Billiken Bookmarks: Summer Reading Picks From SLU Authors
Looking for that next great read? In this mini-series, some of Saint Louis University’s
published authors share their recommendations for memorable summer reading with their
fellow staff, faculty and students.
In this Bookmark, SLU-Madrid's Carlos A. Segovia, Ph.D., shares a recommendation for an alternative to beach reading that will challenge
Written in a reader-friendly first-person biographical style, the book elaborates
on (I) the key con-cepts of Yanomami ontology and experience, (II) the negative impact
of the modern project on non-modern ways of being, knowing, and doing (both “human”
and “non-human,” to use our own ethnocentric categories), and (III) the cosmopolitical
crisis in which, as a result, we are all trapped today. The book also includes several
helpful appendixes and a carefully-prepared critical apparatus destined to the more-scholarly
One of the last spokesmen of one of so many societies on the path to extinction due
to modernity’s expansion – as [Claude] Lévi-Strauss put it – delivers here more than
600 pages of words of wisdom that underscore how those whom we have dominated view
us, moderns – a wisdom whose words, para-doxically, may be also crucial to our own
survival. In short, a must for anyone aware of leaving a disquieting end of times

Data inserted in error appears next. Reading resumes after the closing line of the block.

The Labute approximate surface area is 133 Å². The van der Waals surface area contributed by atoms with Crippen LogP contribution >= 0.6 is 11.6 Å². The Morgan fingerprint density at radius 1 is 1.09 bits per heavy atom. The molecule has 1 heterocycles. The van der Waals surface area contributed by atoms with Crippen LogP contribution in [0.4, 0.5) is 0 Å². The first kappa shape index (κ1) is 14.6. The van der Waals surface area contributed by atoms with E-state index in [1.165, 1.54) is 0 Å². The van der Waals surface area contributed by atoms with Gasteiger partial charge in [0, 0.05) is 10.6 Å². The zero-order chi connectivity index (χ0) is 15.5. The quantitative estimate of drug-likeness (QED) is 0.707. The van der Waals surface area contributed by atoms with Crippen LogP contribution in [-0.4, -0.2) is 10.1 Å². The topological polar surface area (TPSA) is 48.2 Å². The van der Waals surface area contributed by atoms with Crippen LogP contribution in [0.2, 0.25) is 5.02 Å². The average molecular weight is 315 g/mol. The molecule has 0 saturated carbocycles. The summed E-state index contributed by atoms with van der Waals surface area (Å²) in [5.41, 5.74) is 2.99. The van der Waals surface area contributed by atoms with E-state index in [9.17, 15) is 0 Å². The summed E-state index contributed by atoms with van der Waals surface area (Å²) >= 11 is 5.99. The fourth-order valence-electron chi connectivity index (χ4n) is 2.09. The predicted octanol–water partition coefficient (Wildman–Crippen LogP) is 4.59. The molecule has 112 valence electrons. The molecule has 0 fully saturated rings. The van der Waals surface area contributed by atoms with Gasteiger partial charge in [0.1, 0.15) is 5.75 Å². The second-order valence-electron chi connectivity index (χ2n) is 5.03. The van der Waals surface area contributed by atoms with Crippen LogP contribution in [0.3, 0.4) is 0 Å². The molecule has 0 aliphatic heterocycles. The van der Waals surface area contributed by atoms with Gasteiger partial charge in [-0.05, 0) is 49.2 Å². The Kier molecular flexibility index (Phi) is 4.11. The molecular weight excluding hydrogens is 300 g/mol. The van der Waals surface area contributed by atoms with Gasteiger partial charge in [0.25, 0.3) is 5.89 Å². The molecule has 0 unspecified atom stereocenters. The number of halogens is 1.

which disallows any illusory claim about an alleged end of history.
The living first-hand testimony it displays throughout its pages. Its richness. Its
lucidity. And, therefore, its uniqueness.
This book is an invitation to rethink the present of the earth and our future on it
(assuming the latter is still possible!) from an uncommon yet fascinating angle: that
of the (heretofore voiceless) others or “subalterns” – to use Gayatri Spivak’s famous
term – whose existence, repeatedly menaced by ours, challenges our understanding of
what is real and what are humans capable of.
My teaching and research aims at establishing the conditions of possibility of this
and other related types of critical rethinking, focusing as it does on the conceptualisation
of hybridity and ambiguity in religious origins as a means to counter present-day
ethnocentrism and xenophobia and the revision of conceptual production in the social
sciences and the humanities and its potential delinking from the hegemonic power/knowledge
regimes of global neoliberalism.
Carlos Segovia, Ph.D., is a philosopher working on the history and the anthropology
of religion at the crossroads of postcolonial studies, author of more than 100 publications
on these and other related matters, and associate professor of religious studies in
the Humanities Division of SLU-Madrid.
His latest book (in Spanish) is a philosophy essay titled La inmanencia y lo sagrado [Immanence and the Sacred]. Among his forthcoming books and articles in English are: The Quranic Jesus: A New Interpretation, Remapping Emergent Islam: Texts, Social Contexts, and Ideological Trajectories, “The Misadventures of an Apple: Science, Religion, Economy, War, Ecology, and Ethnocentrism
in Apocalyptic Times,” and “Social Theory, Conceptual Imagination, and the Study of
Stateless Societies: From Lévi-Strauss to Pierre Clastres.”
'Billiken Bookmarks' is a mini-feature series that will appear with new reading recommendations
from Saint Louis University authors throughout the summer and occasionally throughout
the academic year.
Are you a passionate reader, eager to share your top summer reading pick with the
SLU community? Share your recommendation with Newslink by July 20 for a chance to win a prize selected with the avid bookworm in mind.